Dielman told Schumacher he would continue to protest the councils practice, which he believes discriminates against non-Christians or anyone who attends a meeting but doesnt want to participate in the invocation.

After he asked Dielman to cease his protest, Schumacher turned from the lectern and started to walk back to his seat.

Dielman asked Schumacher to remain standing so he could respond to Schumachers request.

Sellier said he felt Dielman really attacked Schumacher. Sellier described Dielmans response to Schumachers request as a tirade.

Sellier said he thinks Dielman should have let the matter rest until the next council election, scheduled for 2002.

Sellier said he thinks Dielmans continuing protest has diverted the council from more important issues, such as the economy.

Like Sellier, Schumacher said his conversation with Dielman during the June 27 meeting motivated him to contribute to the recall effort.

Schumacher said he believes Dielman tried to embarrass and intimidate him during that meeting.

I was very frustrated with the way he responded, Schumacher said.

Dielman said he doesnt think he bullied or intimidated Schumacher.

All I did was ask him questions and give him facts, Dielman said. I wasnt receptive to his suggestion that I quit fighting for the rights of all citizens.

Dielman suggested residents listen to the audio tape of the meeting and draw their own conclusions. The tape is kept at City Hall.

BAKER CITY NOT ALONE IN OFFERING PRAYER

By JAYSON JACOBY

Of the Baker City Herald

The Baker City Council isnt the only council in Oregon that starts its meetings with an invocation.

The city is in the minority, though, at least in Northeastern Oregon.

The Baker City Councils practice of also reciting the Pledge of Allegiance is much more common among Oregon city councils.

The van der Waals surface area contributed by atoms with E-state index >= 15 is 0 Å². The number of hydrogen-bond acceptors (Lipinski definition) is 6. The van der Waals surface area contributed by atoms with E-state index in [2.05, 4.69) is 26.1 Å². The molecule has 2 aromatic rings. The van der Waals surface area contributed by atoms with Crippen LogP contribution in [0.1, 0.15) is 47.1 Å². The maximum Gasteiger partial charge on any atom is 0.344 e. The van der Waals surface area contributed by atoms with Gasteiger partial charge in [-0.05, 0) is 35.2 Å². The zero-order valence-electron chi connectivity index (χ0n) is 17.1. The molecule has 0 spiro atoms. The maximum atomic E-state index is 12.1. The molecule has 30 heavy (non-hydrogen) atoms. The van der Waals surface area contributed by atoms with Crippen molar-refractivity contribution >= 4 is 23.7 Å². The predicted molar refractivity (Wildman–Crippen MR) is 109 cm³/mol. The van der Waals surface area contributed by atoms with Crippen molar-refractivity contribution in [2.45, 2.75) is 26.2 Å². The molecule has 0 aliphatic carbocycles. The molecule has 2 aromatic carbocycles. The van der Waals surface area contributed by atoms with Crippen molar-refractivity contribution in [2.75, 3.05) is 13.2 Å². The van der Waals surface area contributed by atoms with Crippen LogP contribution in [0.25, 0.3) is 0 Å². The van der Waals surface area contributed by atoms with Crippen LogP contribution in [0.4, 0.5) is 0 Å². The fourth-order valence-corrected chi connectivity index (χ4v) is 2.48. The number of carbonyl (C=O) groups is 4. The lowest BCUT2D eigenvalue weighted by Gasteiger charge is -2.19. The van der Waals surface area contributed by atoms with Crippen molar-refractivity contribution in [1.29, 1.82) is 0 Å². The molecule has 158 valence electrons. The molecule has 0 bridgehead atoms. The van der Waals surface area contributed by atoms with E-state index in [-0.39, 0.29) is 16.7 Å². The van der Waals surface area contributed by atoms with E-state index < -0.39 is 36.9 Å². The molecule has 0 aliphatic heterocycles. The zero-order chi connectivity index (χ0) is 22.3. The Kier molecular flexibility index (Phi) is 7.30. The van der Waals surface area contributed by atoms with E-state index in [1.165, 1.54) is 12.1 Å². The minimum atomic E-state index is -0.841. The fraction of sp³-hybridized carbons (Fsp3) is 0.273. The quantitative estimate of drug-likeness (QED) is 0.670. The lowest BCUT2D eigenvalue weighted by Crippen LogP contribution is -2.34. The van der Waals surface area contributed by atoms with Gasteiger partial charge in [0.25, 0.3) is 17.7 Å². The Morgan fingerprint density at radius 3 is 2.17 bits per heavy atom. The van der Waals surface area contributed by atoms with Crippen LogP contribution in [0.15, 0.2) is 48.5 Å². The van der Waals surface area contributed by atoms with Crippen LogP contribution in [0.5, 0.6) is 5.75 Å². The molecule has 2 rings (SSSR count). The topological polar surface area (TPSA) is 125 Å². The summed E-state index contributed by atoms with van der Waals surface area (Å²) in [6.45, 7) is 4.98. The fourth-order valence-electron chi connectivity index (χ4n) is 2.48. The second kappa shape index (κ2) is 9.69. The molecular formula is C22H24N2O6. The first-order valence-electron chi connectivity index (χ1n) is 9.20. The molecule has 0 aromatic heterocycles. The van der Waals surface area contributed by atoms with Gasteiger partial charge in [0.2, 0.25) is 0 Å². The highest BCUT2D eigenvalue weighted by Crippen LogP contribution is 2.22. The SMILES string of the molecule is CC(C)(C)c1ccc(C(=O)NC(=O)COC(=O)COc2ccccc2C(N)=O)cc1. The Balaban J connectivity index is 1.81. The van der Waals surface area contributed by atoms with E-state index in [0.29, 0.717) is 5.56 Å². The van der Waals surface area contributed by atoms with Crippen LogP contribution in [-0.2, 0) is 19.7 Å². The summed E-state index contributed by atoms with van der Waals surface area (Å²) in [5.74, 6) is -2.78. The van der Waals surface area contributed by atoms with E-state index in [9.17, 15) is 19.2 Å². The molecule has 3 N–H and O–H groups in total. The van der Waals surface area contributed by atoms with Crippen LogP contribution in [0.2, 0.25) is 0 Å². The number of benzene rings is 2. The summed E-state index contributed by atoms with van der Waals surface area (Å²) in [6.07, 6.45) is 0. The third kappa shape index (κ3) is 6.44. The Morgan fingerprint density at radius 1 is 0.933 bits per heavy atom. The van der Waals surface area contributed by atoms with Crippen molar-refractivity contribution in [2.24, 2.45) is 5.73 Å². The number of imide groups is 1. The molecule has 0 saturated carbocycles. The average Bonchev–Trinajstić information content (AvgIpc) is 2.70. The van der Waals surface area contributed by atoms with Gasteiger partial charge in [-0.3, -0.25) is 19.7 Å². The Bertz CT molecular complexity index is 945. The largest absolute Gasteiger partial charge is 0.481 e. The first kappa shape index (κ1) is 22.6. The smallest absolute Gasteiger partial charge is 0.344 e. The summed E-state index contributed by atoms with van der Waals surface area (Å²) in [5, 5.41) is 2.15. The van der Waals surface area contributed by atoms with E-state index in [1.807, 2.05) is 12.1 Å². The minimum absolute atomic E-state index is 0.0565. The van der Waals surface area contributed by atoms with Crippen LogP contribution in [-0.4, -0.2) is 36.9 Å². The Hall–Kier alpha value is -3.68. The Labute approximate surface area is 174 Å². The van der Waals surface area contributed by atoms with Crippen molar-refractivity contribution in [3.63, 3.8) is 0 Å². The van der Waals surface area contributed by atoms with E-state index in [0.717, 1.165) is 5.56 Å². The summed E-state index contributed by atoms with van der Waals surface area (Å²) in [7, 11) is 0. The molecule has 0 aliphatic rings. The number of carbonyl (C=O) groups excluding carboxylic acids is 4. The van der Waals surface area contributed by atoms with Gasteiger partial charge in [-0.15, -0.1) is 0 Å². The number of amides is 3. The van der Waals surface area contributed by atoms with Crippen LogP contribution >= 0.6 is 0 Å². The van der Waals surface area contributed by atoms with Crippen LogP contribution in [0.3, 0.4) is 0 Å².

There is, however, no such thing as a standard procedure among city councils in the state or in the nation, for that matter.

Stephanie Nixon, a research assistant for the League of Oregon Cities, said she cant say with any certainty how many of the states 222 incorporated cities include an invocation on their city council agendas.

Nixon said the League receives very few inquiries about the practice.

None of the city councils in the other major cities along Interstate 84 in Eastern Oregon La Grande, Ontario and Pendleton say an invocation or recite the Pledge prior to their meetings.

The same is true in Richland and Union.

City councils in Elgin, Halfway and Sumpter recite the Pledge, but do not have an invocation.

The Bend City Council started reciting the Pledge earlier this fall at the behest of a councilor, said deputy city recorder Kim Parsons.

Bends city council does not have an invocation.

Three cities whose councils start their meetings with both an invocation and the Pledge are Redmond, in Central Oregon; Bandon, on the southern Oregon Coast; and Columbia City, along the Columbia River northwest of Portland.

Bandons and Redmonds procedures are similar to Baker Citys.

In Bandon a member of the local clergy usually offers the invocation, said City Recorder Marie Ducharme.

Redmonds ministerial association coordinates its members schedules so local clergy can give the invocation at City Council meetings, said Nancy Blankenship, Redmond city recorder.

Baker City has a similar arrangement with its local ministerial association.

The Columbia City Council also opens its meetings with both an invocation and the Pledge, but usually a city official says the prayer, said Linda Guy, the citys traffic court clerk.

The Oregon Senate opens its daily sessions with an invocation, presentation of the American flag, and the Pledge of Allegiance, said Judy Hall, Secretary of the Senate.

In the Oregon House of Representatives, one of the 60 representatives sponsors each days opening ceremony, on a rotating basis, said Peggy Gilmore, office manager for the House chief clerk.

Some representatives choose to start the session with a prayer, while others may ask for a moment of silence or even have a constituent sing a song or perform a dance routine, Gilmore said.

We try to keep it simple and short, she said.